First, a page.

Act of State Doctrine
Although the act of state doctrine had not been considered by the district court, the OPEC nations raised it on appeal as an alternative basis for affirming the decision. Professor Scalia continued his involvement on appeal, but now as counsel for the defendants rather than simply for an amicus.
The act of state doctrine provides that U.S. courts will not question a foreign act of state fully performed within its own territory. When the IAM case came to the Ninth Circuit, the leading decision on the act of state doctrine was Banco Nacional de Cuba v. Sabbatino (1964) in which the Supreme Court held that U.S. courts were bound to recognize the validity of Cuba’s expropriation of U.S.-owned property even if the expropriation allegedly violated international law. As Sabbatino described it, the proper application of the act of state doctrine depended on balancing several factors including the degree of consensus about international law, the implications for U.S. foreign relations, and whether the foreign government was still in existence. “[S]ome aspects of international law touch much more sharply on national nerves than do others,” the Court observed.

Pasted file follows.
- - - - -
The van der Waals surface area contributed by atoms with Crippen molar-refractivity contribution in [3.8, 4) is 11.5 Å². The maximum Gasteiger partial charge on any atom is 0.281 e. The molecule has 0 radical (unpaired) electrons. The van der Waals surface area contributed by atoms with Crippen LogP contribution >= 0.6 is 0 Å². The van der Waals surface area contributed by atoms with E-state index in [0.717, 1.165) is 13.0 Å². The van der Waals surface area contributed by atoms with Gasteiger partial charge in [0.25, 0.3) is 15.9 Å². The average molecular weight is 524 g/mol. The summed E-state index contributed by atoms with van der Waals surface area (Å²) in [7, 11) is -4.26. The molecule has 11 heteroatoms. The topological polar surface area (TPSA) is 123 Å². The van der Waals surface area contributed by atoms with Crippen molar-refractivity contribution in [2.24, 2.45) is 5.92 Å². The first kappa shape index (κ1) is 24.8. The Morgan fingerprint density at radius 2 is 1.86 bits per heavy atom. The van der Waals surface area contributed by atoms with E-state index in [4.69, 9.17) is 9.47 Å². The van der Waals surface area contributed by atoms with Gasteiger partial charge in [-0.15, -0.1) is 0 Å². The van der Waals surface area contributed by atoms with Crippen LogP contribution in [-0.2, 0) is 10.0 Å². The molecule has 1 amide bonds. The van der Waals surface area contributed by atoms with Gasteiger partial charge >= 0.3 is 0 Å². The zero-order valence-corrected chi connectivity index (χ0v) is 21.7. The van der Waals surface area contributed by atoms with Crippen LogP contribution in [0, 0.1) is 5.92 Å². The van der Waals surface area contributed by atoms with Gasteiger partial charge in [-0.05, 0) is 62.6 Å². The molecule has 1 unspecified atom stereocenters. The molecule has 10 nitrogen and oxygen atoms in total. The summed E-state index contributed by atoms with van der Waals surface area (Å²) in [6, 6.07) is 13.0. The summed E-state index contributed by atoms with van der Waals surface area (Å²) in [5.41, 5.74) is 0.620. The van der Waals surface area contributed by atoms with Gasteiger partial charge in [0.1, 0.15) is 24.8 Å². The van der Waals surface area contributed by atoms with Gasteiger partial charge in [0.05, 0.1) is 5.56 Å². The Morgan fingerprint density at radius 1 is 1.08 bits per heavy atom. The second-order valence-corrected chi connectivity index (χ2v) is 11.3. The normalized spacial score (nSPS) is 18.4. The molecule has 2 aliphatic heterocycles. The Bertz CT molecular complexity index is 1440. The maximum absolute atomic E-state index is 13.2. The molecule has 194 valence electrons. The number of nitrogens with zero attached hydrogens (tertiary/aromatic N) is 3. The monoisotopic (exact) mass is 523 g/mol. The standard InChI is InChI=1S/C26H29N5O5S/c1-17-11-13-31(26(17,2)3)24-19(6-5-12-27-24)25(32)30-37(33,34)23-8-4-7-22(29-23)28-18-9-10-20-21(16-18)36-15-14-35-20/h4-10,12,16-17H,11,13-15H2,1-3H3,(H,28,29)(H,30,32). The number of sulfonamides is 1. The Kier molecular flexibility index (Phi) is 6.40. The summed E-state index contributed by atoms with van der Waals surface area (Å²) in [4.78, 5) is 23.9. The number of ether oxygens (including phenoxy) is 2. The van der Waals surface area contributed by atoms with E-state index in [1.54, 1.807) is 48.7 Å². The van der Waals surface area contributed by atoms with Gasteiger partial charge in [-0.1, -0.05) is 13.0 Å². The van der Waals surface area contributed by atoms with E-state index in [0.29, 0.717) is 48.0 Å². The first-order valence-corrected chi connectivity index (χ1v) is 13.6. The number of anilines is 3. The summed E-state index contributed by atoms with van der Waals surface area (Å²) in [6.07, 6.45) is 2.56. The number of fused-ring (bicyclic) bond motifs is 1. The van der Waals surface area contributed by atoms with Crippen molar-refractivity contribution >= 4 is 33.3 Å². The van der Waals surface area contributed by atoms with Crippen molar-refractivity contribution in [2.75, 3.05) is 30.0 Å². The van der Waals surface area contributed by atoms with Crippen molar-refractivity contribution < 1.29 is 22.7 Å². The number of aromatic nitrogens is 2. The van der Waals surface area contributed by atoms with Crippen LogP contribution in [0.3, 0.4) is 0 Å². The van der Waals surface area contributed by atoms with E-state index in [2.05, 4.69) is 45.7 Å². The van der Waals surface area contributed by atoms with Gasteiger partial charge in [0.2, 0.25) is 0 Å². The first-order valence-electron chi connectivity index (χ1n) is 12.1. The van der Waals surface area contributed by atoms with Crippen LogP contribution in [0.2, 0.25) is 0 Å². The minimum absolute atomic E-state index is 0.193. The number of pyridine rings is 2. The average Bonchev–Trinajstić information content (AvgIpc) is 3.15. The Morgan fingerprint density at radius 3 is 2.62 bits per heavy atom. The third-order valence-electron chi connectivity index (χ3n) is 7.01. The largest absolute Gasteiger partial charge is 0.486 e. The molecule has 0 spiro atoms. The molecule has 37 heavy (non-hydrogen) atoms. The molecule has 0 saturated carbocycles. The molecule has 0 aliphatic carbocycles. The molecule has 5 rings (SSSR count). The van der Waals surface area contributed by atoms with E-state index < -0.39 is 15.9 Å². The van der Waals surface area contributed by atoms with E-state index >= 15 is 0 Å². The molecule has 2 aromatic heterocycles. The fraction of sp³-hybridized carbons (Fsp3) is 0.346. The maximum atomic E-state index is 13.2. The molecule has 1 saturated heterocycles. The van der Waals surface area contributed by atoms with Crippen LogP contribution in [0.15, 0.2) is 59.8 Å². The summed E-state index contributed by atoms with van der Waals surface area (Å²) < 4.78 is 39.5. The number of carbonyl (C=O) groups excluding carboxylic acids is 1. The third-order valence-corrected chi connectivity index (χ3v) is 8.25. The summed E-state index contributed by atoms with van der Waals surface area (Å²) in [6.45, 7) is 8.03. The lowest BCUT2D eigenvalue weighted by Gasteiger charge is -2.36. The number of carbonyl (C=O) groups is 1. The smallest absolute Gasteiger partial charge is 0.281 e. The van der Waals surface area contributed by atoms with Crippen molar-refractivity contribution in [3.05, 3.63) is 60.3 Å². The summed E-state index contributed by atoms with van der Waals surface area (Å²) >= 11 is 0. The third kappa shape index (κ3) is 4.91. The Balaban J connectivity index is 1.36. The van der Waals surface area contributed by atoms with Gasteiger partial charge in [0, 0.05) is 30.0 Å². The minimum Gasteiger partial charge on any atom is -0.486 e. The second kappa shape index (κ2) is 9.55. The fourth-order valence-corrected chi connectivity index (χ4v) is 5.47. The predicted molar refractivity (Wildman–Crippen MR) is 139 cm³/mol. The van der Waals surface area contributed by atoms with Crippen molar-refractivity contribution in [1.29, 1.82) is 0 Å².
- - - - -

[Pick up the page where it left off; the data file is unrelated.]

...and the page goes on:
The Ninth Circuit echoed Sabbatino’s theme of political sensitivity: “The act of state doctrine declares that a United States court will not adjudicate a politically sensitive dispute which would require the court to judge the legality of the sovereign act of a foreign state.” The court compared the act of state doctrine to the political question doctrine, noting that the act of state doctrine “requires that the courts defer to the legislative and executive branches when those branches are better equipped to resolve a politically sensitive question.” Sabbatino suggested a balancing approach, the court noted, because (quoting that decision) “some aspects of international law touch more sharply on national nerves than do others.”